Beta is a measure of the volatility—or systematic risk—of a asset or portfolio compared to the market as a whole
Bloomberg Commodity Index Total Return
A broadly diversified commodity price total return index distributed by Bloomberg Indexes that tracks 22 commodity futures and seven sectors. No one commodity can compose less than 2 percent or more than 15 percent of the index, and no sector can represent more than 33 percent of the index.
Bloomberg Global Aggregate Total Return USD Index
A flagship measure of global investment grade debt from a multitude local currency markets. This multi-currency benchmark includes treasury, government-related, corporate and securitized fixed-rate bonds from both developed and emerging markets issuers.
The correlation coefficient is a statistical measure of the strength of a linear relationship between two variables. Its values can range from -1 to 1
FTSE NAREIT All Equity REITS Total Return Index
A free float adjusted market capitalization weighted index that includes all tax qualified REITs listed in the NYSE, AMEX, and NASDAQ National Market.
ICE BofA US 3-Month Treasury Bill Index
The ICE BofA US 3-Month Treasury Bill Index is comprised of a single issue purchased at the beginning of the month and held for a full month. At the end of the month that issue is sold and rolled into a newly selected issue.
MSCI ACWI Net Total Return USD Index
A market cap weighted equity total return index that includes both emerging and developed world markets.
S&P Global Infrastructure Net Total Return Index
The S&P Global Infrastructure Index is designed to track 75 companies from around the world chosen to represent the listed infrastructure industry while maintaining liquidity and tradability. To create diversified exposure, the index includes three distinct infrastructure clusters: energy, transportation, and utilities.
S&P Global Natural Resources Total Return Index
The index includes 90 of the largest publicly-traded companies in natural resources and commodities businesses that meet specific investability requirements, offering investors diversified, liquid and investable equity exposure across 3 primary commodity-related sectors: Agribusiness, Energy, and Metals & Mining.
Spot Gold Price
The price in spot markets for gold. In US dollar terms, spot gold is referred to with the symbol “XAU,” which refers to the price of one troy ounce of gold in USD terms.
US CPI Urban Consumers NSA Index
Measure of prices paid by consumers for a market basket of consumer goods and services.
Volatility is a statistical measure of the dispersion of returns for a given security or market index. In most cases, the higher the volatility, the riskier the security. Volatility is often measured from either the standard deviation or variance between returns from that same security or market index.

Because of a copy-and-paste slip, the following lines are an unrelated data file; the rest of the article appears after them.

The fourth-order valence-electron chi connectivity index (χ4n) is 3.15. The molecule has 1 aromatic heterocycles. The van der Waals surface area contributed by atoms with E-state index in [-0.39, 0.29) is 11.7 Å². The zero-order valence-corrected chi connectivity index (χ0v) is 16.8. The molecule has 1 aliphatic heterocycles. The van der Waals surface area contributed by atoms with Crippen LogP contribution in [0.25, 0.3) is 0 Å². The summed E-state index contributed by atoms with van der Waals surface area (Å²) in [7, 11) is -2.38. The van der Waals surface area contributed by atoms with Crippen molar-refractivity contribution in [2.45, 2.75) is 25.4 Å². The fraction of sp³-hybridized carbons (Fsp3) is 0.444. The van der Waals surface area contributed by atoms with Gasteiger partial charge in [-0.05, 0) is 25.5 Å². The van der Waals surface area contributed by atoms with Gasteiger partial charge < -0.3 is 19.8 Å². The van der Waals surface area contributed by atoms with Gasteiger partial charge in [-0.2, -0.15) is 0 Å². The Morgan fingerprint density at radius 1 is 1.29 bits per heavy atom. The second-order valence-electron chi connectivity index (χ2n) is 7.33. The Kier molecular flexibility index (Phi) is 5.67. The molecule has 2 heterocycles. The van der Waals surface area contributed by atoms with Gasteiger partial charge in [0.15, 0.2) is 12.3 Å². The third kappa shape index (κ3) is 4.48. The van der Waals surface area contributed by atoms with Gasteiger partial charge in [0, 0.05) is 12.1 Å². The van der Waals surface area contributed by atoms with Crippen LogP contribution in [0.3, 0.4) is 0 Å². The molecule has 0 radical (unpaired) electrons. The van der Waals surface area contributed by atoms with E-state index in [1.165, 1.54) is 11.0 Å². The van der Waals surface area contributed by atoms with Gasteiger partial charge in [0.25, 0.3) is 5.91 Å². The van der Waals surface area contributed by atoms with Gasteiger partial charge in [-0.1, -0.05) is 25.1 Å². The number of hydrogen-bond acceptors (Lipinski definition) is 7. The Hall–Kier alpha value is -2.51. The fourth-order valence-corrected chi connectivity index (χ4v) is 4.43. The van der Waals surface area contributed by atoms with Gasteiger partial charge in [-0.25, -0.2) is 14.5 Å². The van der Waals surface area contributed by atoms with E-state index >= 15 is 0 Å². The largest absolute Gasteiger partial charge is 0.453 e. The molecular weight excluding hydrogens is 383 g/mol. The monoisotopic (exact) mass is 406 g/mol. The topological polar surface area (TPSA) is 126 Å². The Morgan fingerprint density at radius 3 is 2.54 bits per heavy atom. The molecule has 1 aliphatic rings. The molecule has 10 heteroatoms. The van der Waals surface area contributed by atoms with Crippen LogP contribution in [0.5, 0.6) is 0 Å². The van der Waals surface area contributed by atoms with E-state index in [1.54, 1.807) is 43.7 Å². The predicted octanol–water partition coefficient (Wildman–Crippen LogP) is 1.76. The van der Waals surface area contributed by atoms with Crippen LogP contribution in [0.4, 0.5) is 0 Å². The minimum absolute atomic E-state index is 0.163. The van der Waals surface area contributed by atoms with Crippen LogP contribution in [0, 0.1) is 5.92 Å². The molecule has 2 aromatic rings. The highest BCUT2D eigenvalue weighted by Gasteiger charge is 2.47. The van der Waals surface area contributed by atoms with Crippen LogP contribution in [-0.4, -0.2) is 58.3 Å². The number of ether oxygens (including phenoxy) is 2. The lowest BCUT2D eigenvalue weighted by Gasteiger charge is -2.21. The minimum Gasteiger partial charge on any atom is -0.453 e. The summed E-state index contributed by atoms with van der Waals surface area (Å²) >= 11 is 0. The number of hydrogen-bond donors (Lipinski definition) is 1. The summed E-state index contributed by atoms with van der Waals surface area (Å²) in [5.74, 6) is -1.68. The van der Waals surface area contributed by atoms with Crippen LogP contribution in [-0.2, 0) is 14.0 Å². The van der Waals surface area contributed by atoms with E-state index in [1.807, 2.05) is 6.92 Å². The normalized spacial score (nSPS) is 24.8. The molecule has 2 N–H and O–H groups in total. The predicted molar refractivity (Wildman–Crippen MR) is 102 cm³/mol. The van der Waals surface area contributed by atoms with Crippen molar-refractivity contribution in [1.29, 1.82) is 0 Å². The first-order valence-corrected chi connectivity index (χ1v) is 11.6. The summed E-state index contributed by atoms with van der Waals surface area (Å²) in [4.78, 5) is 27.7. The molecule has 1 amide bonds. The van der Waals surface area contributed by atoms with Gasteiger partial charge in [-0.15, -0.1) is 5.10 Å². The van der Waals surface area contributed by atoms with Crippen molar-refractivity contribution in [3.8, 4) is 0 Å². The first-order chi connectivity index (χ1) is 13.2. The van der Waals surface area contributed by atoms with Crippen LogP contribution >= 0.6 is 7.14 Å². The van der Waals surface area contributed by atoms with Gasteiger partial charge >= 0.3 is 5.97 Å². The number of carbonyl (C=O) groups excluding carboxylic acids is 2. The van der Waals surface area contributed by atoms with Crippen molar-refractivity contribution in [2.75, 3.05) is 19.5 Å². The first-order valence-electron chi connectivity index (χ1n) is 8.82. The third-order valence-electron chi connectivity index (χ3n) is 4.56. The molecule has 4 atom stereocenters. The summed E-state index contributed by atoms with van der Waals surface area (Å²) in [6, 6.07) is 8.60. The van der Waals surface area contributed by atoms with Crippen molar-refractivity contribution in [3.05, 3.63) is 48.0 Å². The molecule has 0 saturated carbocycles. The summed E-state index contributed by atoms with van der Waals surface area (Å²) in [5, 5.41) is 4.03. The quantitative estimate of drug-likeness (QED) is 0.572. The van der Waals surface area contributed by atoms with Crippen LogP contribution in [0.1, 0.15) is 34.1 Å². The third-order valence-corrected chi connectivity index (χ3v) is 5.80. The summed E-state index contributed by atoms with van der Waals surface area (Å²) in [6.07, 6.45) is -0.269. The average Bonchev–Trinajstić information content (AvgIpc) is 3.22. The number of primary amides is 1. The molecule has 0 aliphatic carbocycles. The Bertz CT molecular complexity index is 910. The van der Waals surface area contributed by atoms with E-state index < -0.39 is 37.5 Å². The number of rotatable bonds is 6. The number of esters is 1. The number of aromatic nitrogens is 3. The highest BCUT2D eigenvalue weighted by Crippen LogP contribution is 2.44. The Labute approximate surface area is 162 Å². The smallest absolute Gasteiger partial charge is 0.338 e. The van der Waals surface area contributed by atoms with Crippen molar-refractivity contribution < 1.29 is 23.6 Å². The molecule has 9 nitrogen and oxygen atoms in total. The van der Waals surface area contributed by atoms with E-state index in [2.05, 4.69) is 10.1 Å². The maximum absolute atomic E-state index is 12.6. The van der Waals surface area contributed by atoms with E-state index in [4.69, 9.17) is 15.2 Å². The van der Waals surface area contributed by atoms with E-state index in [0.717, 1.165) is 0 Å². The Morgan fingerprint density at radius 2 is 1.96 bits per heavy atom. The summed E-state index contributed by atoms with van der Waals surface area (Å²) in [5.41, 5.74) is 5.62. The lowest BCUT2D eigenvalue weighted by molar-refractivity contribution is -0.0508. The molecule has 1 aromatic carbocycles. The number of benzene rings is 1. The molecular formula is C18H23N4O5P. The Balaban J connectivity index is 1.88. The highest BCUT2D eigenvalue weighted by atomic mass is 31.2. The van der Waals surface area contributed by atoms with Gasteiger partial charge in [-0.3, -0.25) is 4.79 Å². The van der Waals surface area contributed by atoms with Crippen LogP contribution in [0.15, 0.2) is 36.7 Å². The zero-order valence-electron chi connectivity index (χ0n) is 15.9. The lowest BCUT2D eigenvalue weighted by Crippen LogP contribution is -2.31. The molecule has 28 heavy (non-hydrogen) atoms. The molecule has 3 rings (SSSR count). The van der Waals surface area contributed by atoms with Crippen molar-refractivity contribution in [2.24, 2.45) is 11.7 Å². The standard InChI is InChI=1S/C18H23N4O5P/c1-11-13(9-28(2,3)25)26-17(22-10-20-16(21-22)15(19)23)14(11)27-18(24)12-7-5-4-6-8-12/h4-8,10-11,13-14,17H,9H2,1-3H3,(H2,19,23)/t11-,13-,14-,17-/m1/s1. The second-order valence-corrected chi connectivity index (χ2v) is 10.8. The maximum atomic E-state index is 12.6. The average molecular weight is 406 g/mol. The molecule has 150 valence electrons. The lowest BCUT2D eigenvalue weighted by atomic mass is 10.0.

Important Risk Information
The views expressed in this material are the views of the Gold Strategy Team as of March 21, 2023 and are subject to change based on market and other conditions. This document contains certain statements that may be deemed forward-looking statements. Please note that any such statements are not guarantees of any future performance and actual results or developments may differ materially from those projected.
The information provided does not constitute investment advice and it should not be relied on as such. It should not be considered a solicitation to buy or an offer to sell a security. It does not take into account any investor's particular investment objectives, strategies, tax status or investment horizon. You should consult your tax and financial advisor.
The whole or any part of this work may not be reproduced, copied or transmitted or any of its contents disclosed to third parties without SSGA's express written consent.
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Investing in commodities entail significant risk and is not appropriate for all investors. Commodities investing entail significant risk as commodity prices can be extremely volatile due to wide range of factors. A few such factors include overall market movements, real or perceived inflationary trends, commodity index volatility, international, economic and political changes, change in interest and currency exchange rates.
Commodities and commodity-index linked securities may be affected by changes in overall market movements, changes in interest rates, and other factors such as weather, disease, embargoes, or political and regulatory developments, as well as trading activity of speculators and arbitrageurs in the underlying commodities.
Equity securities may fluctuate in value and can decline significantly in response to the activities of individual companies and general market and economic conditions.
Foreign (non-US) Securities may be subject to greater political, economic, environmental, credit and information risks. Foreign securities may be subject to higher volatility than U.S. securities, due to varying degrees of regulation and limited liquidity. These risks are magnified in emerging markets.
Bonds generally present less short-term risk and volatility than stocks, but contain interest rate risk (as interest rates rise, bond prices usually fall); issuer default risk; issuer credit risk; liquidity risk; and inflation risk. These effects are usually pronounced for longer-term securities. Any fixed income security sold or redeemed prior to maturity may be subject to a substantial gain or loss.